Jets, Packers Have 23% Shot at First Sixth-Seed Super Bowl, Oddsmaker Says

The New York Jets and Green Bay Packers have a 23 percent chance of making football history -- the first Super Bowl between a pair of No. 6 seeds.

Since the National Football League’s postseason expanded to 12 teams in 1990, the 2005 Pittsburgh Steelers are the only team to reach the Super Bowl as the final seed in its conference, a feat that requires three straight playoff wins on the road.

The odds against a Super Bowl between the Jets and Packers at the start of the playoffs were 138 to 1, a 0.72 percent chance, said RJ Bell, president of Las Vegas-based handicapping information website Pregame.com. Those odds are slightly less than 3-1 now that both teams are in their conference championship games.

“We’d all be surprised because we know how tough it is to win on the road,” Phil Simms, a former quarterback for the New York Giants and now an NFL analyst for CBS, said in a telephone interview. “But it’s getting hot at the right time, it’s matchups and I know how the league is, sometimes you have to be fortunate to win the close games.”

The Jets are 3 1/2-point underdogs against the Steelers in the American Football Conference championship game at Pittsburgh’s Heinz Field, according to Las Vegas oddsmakers. The Packers are 3 1/2-point favorites over the Chicago Bears in the National Football Conference title game at Soldier Field in Chicago. The Steelers and Bears were No. 2 seeds.

Both conference title games will be played Jan. 23, with the winners advancing to the Super Bowl on Feb. 6 at Cowboys Stadium outside Dallas.

No Top Seeds

This will be the fourth time since 1990 that the Super Bowl won’t feature a No. 1 seed, with the top-ranked New England Patriots and Atlanta Falcons both losing in the second round. The previous years were 1993, 1998 and 2009.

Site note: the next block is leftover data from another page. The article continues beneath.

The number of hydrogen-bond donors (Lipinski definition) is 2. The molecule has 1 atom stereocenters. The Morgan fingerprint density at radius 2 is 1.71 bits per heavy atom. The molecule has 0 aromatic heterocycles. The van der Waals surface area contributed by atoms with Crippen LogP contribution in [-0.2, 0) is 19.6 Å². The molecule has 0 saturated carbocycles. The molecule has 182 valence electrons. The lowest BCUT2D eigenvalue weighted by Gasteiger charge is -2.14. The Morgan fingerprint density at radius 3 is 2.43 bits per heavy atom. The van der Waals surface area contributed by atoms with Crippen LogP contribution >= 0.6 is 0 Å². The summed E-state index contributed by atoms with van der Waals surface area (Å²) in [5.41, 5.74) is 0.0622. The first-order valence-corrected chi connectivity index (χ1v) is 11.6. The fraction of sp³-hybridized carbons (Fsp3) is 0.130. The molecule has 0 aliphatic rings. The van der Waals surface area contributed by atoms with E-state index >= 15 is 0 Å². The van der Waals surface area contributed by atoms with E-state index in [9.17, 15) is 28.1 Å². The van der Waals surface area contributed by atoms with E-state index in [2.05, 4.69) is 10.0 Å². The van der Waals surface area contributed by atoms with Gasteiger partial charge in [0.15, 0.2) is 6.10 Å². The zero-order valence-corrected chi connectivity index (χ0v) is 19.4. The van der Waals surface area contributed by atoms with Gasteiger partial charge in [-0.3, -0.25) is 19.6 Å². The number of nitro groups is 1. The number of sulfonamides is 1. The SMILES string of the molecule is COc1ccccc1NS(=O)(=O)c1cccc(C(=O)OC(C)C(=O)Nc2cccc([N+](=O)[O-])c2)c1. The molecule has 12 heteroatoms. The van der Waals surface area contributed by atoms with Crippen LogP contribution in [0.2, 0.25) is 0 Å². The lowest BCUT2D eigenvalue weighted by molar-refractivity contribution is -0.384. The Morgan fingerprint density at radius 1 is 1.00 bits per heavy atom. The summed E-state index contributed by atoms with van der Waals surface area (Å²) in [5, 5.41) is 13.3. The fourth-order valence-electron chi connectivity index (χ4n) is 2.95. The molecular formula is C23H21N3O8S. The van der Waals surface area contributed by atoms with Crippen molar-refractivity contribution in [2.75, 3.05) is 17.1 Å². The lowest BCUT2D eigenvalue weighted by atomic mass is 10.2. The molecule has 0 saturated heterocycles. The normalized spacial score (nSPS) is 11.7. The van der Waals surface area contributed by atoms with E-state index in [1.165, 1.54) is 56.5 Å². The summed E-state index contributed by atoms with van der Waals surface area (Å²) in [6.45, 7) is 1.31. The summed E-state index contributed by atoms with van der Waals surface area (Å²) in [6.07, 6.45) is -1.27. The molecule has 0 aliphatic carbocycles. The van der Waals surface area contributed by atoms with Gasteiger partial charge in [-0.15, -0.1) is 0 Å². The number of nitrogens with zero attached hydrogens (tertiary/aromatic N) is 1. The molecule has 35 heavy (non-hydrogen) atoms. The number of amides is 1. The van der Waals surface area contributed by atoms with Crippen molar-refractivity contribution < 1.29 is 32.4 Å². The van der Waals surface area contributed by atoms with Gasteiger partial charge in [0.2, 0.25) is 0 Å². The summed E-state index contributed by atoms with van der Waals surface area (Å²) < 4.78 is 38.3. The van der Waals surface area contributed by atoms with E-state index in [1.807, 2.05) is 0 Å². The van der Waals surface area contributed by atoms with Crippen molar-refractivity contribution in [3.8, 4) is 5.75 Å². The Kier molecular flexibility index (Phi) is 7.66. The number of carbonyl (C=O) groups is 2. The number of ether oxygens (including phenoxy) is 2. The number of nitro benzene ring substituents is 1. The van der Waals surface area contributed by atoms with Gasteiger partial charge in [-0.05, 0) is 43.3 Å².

Two years ago, the Steelers, then the second seed from the AFC, beat the Arizona Cardinals, the NFC’s fourth seed, for the title.

The Jets beat the Steelers 22-17 last month in Pittsburgh, and defensive tackle Sione Pouha said New York is trying to take the next step after losing the AFC title game in Indianapolis last season.

“The last thing we remember was white and blue confetti falling over our faces,” Pouha said in an interview on the team’s website. “That’s etched deep and dark in my mind. That’s pretty much the driving motor for me and a lot of the guys who were here last year.”

The Packers split their two meetings with the Bears, losing 20-17 in Chicago during Week 3 before winning 10-3 at home in their regular-season finale to make the playoffs.

Starters Play

Even though the Bears had already clinched a postseason berth, they played their starters throughout the second game against their division rivals.

“The Bears had it right -- let’s go up and beat the Green Bay Packers and get them out of the playoffs,” said Simms, who quarterbacked the Giants to a Super Bowl title after the 1986 season. “They knew what they were trying to do, they just fell a little short.”

Green Bay’s six losses are the most of the NFL’s remaining playoff teams, yet four defeats came on field goals in overtime or in the final seconds of the fourth quarter. The other two came on touchdowns with less than eight minutes left, including one when quarterback Aaron Rodgers was injured.

Green Bay is the first team never to trail by more than a touchdown at any point in a season since the 1969 Minnesota Vikings. After consecutive road wins, including a 48-21 rout in Atlanta, the Packers are listed as Super Bowl favorites.

“This group has a lot of confidence,” Packers coach Mike McCarthy said yesterday. “We’ve never wavered from our goals. We’ve had challenges, everybody does. But we’re here for a reason. We deserve to be here.”

To contact the reporter on this story: Erik Matuszewski in New York at matuszewski@bloomberg.net

To contact the editor responsible for this story: Michael Sillup at msillup@bloomberg.net

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